In France – unlike the UK – you are legally obliged to show photo identification if you are stopped and asked to by a police officer. This is called a ‘Contrôle d’Identité’.
There are a variety of police powers that allow the French police to check identity, including powers which do not need any specific grounds for selecting you. They can also demand to see proof of your right to be in the country if they suspect you are foreign (this could be based on things like holding banners in English, or having a UK numberplate but cannot be based on racial appearance).
You can be searched during a contrôle. This should just be a pat down over outer clothes, should be done by an officer “of the same sex”, and should not involve looking in pockets or bags. However a more thorough search can be carried out if you are suspected of an offense.
If you do not show photo ID, you can be taken to a police station for the purposes of establishing your identity (‘vérification d’identité’). You are likely to be photographed and to have your fingerprints taken. This is not the same as being arrested, although you can potentially be placed in police custody during or afterwards. You can only be held for up to 4 hours for a ‘vérification’. You can be held for up to 16 hours for the purposes of establishing your immigration status.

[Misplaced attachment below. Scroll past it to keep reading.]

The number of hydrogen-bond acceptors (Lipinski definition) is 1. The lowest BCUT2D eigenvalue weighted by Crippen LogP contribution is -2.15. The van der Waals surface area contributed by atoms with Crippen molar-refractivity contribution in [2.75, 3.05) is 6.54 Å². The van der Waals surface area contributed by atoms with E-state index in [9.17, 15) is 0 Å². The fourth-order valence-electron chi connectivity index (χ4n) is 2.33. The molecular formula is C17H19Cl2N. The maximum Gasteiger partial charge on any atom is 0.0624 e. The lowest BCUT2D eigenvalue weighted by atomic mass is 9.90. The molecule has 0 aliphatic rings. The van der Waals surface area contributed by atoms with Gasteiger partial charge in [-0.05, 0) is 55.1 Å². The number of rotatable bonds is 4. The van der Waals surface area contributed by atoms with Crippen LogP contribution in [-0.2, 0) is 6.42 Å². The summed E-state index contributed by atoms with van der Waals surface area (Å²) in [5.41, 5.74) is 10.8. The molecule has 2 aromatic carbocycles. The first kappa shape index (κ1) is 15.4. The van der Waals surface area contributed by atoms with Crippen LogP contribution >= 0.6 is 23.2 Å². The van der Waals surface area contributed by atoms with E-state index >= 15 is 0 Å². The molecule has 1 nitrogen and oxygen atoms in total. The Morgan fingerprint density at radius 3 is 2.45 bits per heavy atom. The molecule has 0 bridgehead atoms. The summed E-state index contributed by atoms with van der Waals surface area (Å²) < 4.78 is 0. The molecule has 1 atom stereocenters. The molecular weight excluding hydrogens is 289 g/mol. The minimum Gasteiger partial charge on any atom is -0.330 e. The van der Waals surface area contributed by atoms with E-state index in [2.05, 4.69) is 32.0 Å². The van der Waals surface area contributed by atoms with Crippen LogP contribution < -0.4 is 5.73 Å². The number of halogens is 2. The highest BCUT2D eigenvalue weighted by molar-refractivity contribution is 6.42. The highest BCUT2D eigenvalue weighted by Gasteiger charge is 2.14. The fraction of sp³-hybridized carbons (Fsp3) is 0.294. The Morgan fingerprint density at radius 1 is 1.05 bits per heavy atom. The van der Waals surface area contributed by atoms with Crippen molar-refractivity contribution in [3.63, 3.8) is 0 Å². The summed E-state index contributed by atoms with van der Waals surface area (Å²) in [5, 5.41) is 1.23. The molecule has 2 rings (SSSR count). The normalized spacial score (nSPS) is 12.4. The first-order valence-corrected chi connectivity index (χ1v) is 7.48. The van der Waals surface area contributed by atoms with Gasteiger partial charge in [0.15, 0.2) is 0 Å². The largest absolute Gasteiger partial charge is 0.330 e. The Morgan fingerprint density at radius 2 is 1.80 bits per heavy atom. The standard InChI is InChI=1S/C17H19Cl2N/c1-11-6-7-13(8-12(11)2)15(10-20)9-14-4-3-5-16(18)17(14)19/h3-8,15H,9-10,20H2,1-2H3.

It is ‘compulsory’ to provide your identity, but there is no statutory offense for not doing so. During mass arrests, some groups choose to collectively refuse to give their identities to protect each other and slow proceedings. It is an offense to give a false identity.